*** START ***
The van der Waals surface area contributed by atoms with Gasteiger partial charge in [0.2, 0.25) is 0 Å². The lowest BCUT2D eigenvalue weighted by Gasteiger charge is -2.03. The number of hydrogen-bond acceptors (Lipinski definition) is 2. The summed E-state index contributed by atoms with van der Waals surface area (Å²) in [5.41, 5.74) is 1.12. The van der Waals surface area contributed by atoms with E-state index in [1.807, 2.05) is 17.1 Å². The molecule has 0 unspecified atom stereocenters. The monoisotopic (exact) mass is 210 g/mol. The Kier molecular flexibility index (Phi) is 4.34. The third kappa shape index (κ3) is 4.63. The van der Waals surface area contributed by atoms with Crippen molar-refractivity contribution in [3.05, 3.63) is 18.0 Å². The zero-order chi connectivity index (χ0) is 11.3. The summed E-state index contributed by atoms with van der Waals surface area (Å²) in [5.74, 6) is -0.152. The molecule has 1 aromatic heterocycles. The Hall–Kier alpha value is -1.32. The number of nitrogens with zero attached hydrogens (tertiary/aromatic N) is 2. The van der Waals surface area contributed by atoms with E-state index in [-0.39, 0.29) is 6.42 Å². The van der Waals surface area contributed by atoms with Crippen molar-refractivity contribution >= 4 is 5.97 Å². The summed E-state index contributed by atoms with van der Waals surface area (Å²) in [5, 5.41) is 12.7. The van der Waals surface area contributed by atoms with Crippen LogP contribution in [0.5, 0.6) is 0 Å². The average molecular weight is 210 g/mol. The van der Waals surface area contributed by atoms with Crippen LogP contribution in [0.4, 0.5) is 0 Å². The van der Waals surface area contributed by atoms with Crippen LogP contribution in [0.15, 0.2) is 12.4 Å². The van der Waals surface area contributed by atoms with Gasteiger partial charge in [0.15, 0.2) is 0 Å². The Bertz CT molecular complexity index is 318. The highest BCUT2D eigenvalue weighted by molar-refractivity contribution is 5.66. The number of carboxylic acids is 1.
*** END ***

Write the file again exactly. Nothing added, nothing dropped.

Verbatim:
The van der Waals surface area contributed by atoms with Gasteiger partial charge in [0.2, 0.25) is 0 Å². The lowest BCUT2D eigenvalue weighted by Gasteiger charge is -2.03. The number of hydrogen-bond acceptors (Lipinski definition) is 2. The summed E-state index contributed by atoms with van der Waals surface area (Å²) in [5.41, 5.74) is 1.12. The van der Waals surface area contributed by atoms with E-state index in [1.807, 2.05) is 17.1 Å². The molecule has 0 unspecified atom stereocenters. The monoisotopic (exact) mass is 210 g/mol. The Kier molecular flexibility index (Phi) is 4.34. The third kappa shape index (κ3) is 4.63. The van der Waals surface area contributed by atoms with Crippen molar-refractivity contribution in [3.05, 3.63) is 18.0 Å². The zero-order chi connectivity index (χ0) is 11.3. The summed E-state index contributed by atoms with van der Waals surface area (Å²) in [5.74, 6) is -0.152. The molecule has 1 aromatic heterocycles. The Hall–Kier alpha value is -1.32. The number of nitrogens with zero attached hydrogens (tertiary/aromatic N) is 2. The van der Waals surface area contributed by atoms with E-state index in [-0.39, 0.29) is 6.42 Å². The van der Waals surface area contributed by atoms with Crippen molar-refractivity contribution >= 4 is 5.97 Å². The summed E-state index contributed by atoms with van der Waals surface area (Å²) in [5, 5.41) is 12.7. The van der Waals surface area contributed by atoms with Crippen LogP contribution in [0.5, 0.6) is 0 Å². The average molecular weight is 210 g/mol. The van der Waals surface area contributed by atoms with Crippen LogP contribution in [0.4, 0.5) is 0 Å². The van der Waals surface area contributed by atoms with Crippen LogP contribution in [0.15, 0.2) is 12.4 Å². The van der Waals surface area contributed by atoms with Gasteiger partial charge in [0.15, 0.2) is 0 Å². The Bertz CT molecular complexity index is 318. The highest BCUT2D eigenvalue weighted by molar-refractivity contribution is 5.66. The number of carboxylic acids is 1.